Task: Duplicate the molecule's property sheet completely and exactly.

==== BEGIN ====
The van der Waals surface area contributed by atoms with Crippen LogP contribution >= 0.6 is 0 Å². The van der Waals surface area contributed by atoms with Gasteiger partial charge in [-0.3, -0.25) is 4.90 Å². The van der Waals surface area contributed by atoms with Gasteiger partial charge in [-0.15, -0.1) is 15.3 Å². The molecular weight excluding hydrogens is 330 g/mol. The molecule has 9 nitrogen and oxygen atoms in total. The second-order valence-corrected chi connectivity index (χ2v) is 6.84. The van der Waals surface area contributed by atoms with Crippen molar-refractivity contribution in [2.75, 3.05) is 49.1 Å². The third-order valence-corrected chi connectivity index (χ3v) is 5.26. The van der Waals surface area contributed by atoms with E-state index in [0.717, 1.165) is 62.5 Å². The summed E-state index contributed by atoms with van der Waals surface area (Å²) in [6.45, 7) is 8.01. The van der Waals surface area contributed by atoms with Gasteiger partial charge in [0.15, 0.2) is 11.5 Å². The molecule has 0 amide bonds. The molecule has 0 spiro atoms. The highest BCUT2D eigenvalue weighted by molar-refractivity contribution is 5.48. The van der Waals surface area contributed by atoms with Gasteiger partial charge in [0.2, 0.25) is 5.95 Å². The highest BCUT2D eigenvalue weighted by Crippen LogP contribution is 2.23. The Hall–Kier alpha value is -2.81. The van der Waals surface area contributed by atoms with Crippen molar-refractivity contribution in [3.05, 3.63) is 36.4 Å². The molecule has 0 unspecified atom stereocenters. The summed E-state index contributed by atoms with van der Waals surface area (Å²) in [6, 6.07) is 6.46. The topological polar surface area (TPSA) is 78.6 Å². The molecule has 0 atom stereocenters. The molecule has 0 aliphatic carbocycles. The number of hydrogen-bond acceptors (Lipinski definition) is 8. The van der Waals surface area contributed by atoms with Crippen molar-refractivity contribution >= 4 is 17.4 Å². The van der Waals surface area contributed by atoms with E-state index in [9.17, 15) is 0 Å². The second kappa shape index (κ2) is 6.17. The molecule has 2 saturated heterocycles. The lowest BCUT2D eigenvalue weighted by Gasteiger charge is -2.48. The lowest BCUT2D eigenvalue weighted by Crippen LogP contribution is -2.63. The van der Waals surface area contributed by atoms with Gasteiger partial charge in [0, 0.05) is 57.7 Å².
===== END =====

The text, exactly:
The van der Waals surface area contributed by atoms with Crippen LogP contribution >= 0.6 is 0 Å². The van der Waals surface area contributed by atoms with Gasteiger partial charge in [-0.3, -0.25) is 4.90 Å². The van der Waals surface area contributed by atoms with Gasteiger partial charge in [-0.15, -0.1) is 15.3 Å². The molecular weight excluding hydrogens is 330 g/mol. The molecule has 9 nitrogen and oxygen atoms in total. The second-order valence-corrected chi connectivity index (χ2v) is 6.84. The van der Waals surface area contributed by atoms with Crippen molar-refractivity contribution in [2.75, 3.05) is 49.1 Å². The third-order valence-corrected chi connectivity index (χ3v) is 5.26. The van der Waals surface area contributed by atoms with E-state index in [0.717, 1.165) is 62.5 Å². The summed E-state index contributed by atoms with van der Waals surface area (Å²) in [6.45, 7) is 8.01. The van der Waals surface area contributed by atoms with Gasteiger partial charge in [0.15, 0.2) is 11.5 Å². The molecule has 0 amide bonds. The molecule has 0 spiro atoms. The highest BCUT2D eigenvalue weighted by molar-refractivity contribution is 5.48. The van der Waals surface area contributed by atoms with Gasteiger partial charge in [0.2, 0.25) is 5.95 Å². The highest BCUT2D eigenvalue weighted by Crippen LogP contribution is 2.23. The Hall–Kier alpha value is -2.81. The van der Waals surface area contributed by atoms with Crippen molar-refractivity contribution in [3.05, 3.63) is 36.4 Å². The molecule has 0 unspecified atom stereocenters. The summed E-state index contributed by atoms with van der Waals surface area (Å²) in [6, 6.07) is 6.46. The topological polar surface area (TPSA) is 78.6 Å². The molecule has 0 atom stereocenters. The molecule has 0 aliphatic carbocycles. The number of hydrogen-bond acceptors (Lipinski definition) is 8. The van der Waals surface area contributed by atoms with Crippen molar-refractivity contribution >= 4 is 17.4 Å². The van der Waals surface area contributed by atoms with E-state index in [9.17, 15) is 0 Å². The second kappa shape index (κ2) is 6.17. The molecule has 2 saturated heterocycles. The lowest BCUT2D eigenvalue weighted by Gasteiger charge is -2.48. The lowest BCUT2D eigenvalue weighted by Crippen LogP contribution is -2.63. The van der Waals surface area contributed by atoms with Gasteiger partial charge in [0, 0.05) is 57.7 Å².